Researching will also help you spot bootlegs, and reproductions being passed off as legit, among other things. I will talk more about reproductions and bootlegs in Part III.
Now you may be asking yourself, where exactly can I do this research? Are there places I should go? Who do I talk to? Do you know the Muffin Man? Who shot J.R.? Now, brave Adventurer, it’s time for you to go out there and start Looking For a Group. Join a Guild. Form a ragtag group of adventurers to share your adventures in… adventuring and stuff. ON TO ADVENTURE!!!
Community and Making Friends
I asked my friend who runs my local shop what he felt was important to know when getting into this hobby. He said Networking and Friendships. I couldn’t agree more. Having like‐minded individuals who know just as much about your hobby as you do or more is great; there are so many great conversations you can have that go on forever. More importantly, this will help you with your collection, and not in a selfish and douchey way, but in a cool and awesome way. Shut up, my similes can’t all be winners.
You have recently made friends who are also in the hobby locally thanks to hanging out at your local game shop, even though you can only go to the shop once a month. But after months of talking to you, your new friend knows for a fact you would love a copy of EarthBound for your SNES. While at the shop on his own, he finds a copy in one of the bins or in the case. He may call you to let you know it’s there. Maybe the two of you will strike a bargain where he buys it for you and you reimburse him upon delivery. Or you may just make a point to come up and get it now that you know it’s there, and see what else came in since you were there last. Or he may buy it for you as a gift, since you two are really good friends now, and you helped him move a couch last week.
This very scenario happened to me recently. A friend offered to buy me a SNES Classic if I reimbursed him because he saw them at Walmart. I had given up on owning one because of the frenzy, but I told him yes, and now I own it. This isn’t just our friendship at work, this is Karma. Back in May, when the Switch was nowhere to be found, I found one in a Walmart out in the middle‐of‐nowhere Kentucky. Called him up, offered to buy it if he reimbursed cost plus tax, and he got himself a Switch.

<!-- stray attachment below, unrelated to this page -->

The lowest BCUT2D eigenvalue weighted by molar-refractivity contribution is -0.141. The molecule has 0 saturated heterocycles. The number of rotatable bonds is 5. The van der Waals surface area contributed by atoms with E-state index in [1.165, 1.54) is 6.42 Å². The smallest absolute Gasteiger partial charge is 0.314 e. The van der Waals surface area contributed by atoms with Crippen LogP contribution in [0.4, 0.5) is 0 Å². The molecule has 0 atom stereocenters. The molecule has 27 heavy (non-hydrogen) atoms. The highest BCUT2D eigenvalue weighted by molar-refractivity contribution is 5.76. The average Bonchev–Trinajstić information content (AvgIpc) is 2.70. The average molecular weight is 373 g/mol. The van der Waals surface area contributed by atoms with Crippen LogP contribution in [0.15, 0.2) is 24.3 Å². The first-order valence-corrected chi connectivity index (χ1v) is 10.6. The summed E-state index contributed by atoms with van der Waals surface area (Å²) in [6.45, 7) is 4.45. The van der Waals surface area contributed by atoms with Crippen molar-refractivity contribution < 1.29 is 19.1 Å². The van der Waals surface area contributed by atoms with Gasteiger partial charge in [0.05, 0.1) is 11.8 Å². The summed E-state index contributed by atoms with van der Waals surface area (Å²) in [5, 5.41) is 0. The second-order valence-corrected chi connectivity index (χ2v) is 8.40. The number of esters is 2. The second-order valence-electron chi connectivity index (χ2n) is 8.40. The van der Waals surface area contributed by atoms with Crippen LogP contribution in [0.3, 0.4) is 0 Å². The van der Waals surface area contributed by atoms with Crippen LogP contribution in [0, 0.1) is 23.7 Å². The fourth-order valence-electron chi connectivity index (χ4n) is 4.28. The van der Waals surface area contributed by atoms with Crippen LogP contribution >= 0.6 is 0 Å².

The hobby itself has an active and very much thriving community full of like‐minded people who may or may not collect the same consoles, the same types of games, or to the same degree of collection. However, more often than not, they are very friendly, easy to talk to, and more than willing to help anyone who has any questions, or help them try to find that one thing they are definitely looking for. While I have mentioned finding these people among your local game stores, some people unfortunately do not have that same opportunity
Folks out in the sticks, and the hollars, not trying to hate on you guys. That’s a bit of a raw deal you have out there. Thankfully, there are plenty of Facebook groups and numerous online forums dedicated to the hobby. There is most assuredly a subreddit, although I don’t recall if I’ve been there or how active it is; I get around, so I’ve probably stopped by a few times. But the best place I have found is the Atari Age forums.
Atari Age is a part of a network of forums that are all dedicated to the hobby, with each dedicated to a particular console manufacturer: Nintendo Age, Sega Age, et. al. Discussions of major events in the hobby (believe me there are quite a few, it’s kind of exciting), trades, sales to other forum members, and more abound there. They even offer online tools to help you with your collection. I am a member there under a different name, but I don’t typically go there. I’m just not a forum type of person anymore, and I would rather chat directly with people or via a chat service. So if you go looking for me 1) you won’t find me, and 2) why are you looking for me!? WHO SENT YOU!? WHO DO YOU WORK FOR!? *pistol whips*
They will pretty much offer you everything you need that I can’t, especially if you are a rural collector. Be sure to check them out if you are really interested; I’m sure you will do very well in their Guild.
In closing, as you begin your Adventure, it is important to make friends and build a party, as they have knowledge you lack, and you will need that. They will help you so long as you also help them in return. They will typically treat you well and with respect as long as you do so in kind.
So until next time, dear reader, when we will hopefully wrap this beast up so I can send you on your way to the boss battles with confidence… see you in Part III!
(Editing assistance provided by Indigo Altaria!)